Everett True: THE 10-MINUTE REVIEW: SUBURBAN DEATH TWITCH
Recently I’ve been listening to crap, or nothing.
Recently, I’ve been struggling to come to terms with this cavernous, yawning gap at the centre of my life knowing that it will never be filled.
Recently, I’ve been reliant on the comfort of strangers and the patience of friends. Before you own a dog you fail to realise the world is split into two types of people – those who own dogs, and those who don’t. Before you become a teacher, you fail to realise there are two types of people. No, three. Whatever. I’m not going to follow this path
“Do you remember when the sound of your heart beat so loud it would fill a room? Now you keep it all alone at the back of your fridge, a layer of fat and then some mould.”
One dear friend saw Brighton’s Suburban Death Twitch perform recently and found himself dismayed and more than a little angry that such casual, soulful brilliance should go unrecognised. He has little recourse to publicity like many of us, so he used what he could. He bought a copy of their new EP for me, knowing that I could not fail to love this beautiful, soulful music (like a general scouring in the area that involves ABBA’s break-up album, the mould at the back of your fridge, half the towns of Hastings and St Leonard’s, the three-point acerbic harmonies of The Roches, the wayward belligerent swagger of Band Of Holy Joy, #metoo, friends that still cannot grasp why half their world seems to give up soon as they have a steady revenue and a person, any person, to fill the void, and so forth).
There’s comforting cello and trumpet, or something. There are harmonies to kiss for. There is intelligence and awareness, so much of it painful. (How can this be nostalgia when it hurts so much?)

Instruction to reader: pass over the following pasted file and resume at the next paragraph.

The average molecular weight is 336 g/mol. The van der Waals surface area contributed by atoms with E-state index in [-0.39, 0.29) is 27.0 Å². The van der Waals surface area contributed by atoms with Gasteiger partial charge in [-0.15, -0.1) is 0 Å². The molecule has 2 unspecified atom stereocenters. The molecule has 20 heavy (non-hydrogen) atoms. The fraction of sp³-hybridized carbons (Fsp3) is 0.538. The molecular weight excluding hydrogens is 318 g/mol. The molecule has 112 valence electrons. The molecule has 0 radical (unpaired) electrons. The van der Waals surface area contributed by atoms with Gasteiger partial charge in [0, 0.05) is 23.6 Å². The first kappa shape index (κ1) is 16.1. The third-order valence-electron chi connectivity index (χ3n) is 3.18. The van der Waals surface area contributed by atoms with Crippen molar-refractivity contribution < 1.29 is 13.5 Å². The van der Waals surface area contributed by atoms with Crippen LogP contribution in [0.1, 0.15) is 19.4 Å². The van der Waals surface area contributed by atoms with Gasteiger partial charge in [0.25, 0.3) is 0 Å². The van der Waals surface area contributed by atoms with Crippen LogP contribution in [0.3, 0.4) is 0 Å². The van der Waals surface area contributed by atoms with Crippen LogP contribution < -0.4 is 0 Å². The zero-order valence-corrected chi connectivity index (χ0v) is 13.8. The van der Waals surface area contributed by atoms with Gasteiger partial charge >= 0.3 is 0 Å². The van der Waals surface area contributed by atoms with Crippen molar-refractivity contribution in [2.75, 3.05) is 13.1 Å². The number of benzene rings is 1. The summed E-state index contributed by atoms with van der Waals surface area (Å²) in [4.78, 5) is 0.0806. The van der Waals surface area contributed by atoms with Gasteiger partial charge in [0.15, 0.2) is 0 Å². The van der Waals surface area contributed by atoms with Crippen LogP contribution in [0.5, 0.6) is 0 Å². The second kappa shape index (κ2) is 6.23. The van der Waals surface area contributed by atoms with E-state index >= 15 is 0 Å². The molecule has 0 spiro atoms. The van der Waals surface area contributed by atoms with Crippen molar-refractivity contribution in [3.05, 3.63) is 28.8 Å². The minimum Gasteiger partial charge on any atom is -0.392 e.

Feminist punk rock, in other words (hello Poison Girls) – but not astringent or noisy, just beleaguered and still angry after all these years, and not understanding (put it bluntly) #adultlife. Not that this music is tired or childish, far from it.
My friend called it wrong, by the way.
I fucking HATE Suburban Death Twitch, same way I always hated those songs about suburban life of the early Jam and Siouxsie And The Banshees albums – i.e. not at all, but also with EVERY FIBRE OF MY BEING.
I listen to nothing, or crap for a reason. Reason being, this is my life. Suburban Death Twitch remind me that there is something more out there – that there still is, that there always will be. Living in Haywards Heath, I thought I had escaped such knowledge. Living in Haywards Heath, I thought I could be sucked under the current, become another faceless cipher like I have always dreamed of becoming. Suburban Death Twitch simultaneously prove the lie and the truth behind this so how can I not hate them?
EMBRACE YOUR CONTRADICTIONS.
“You can turn the lights off/You can take all your clothes off/If it makes you feel younger”
No one will listen. No one ever listens. But my friend thought of me and I listened and… ARRGGGHHH. It’s like that bit where Harry tells Dumbledore that he does NOT want to care anymore, he is done caring, that caring is far too painful and Dumbledore points out the obvious…
Music critic Everett True helped publicise the original riot grrrl movement via his writing in Melody Maker. He currently writes for The Friendly Critic.
Follow Everett True on Twitter @everetttrue
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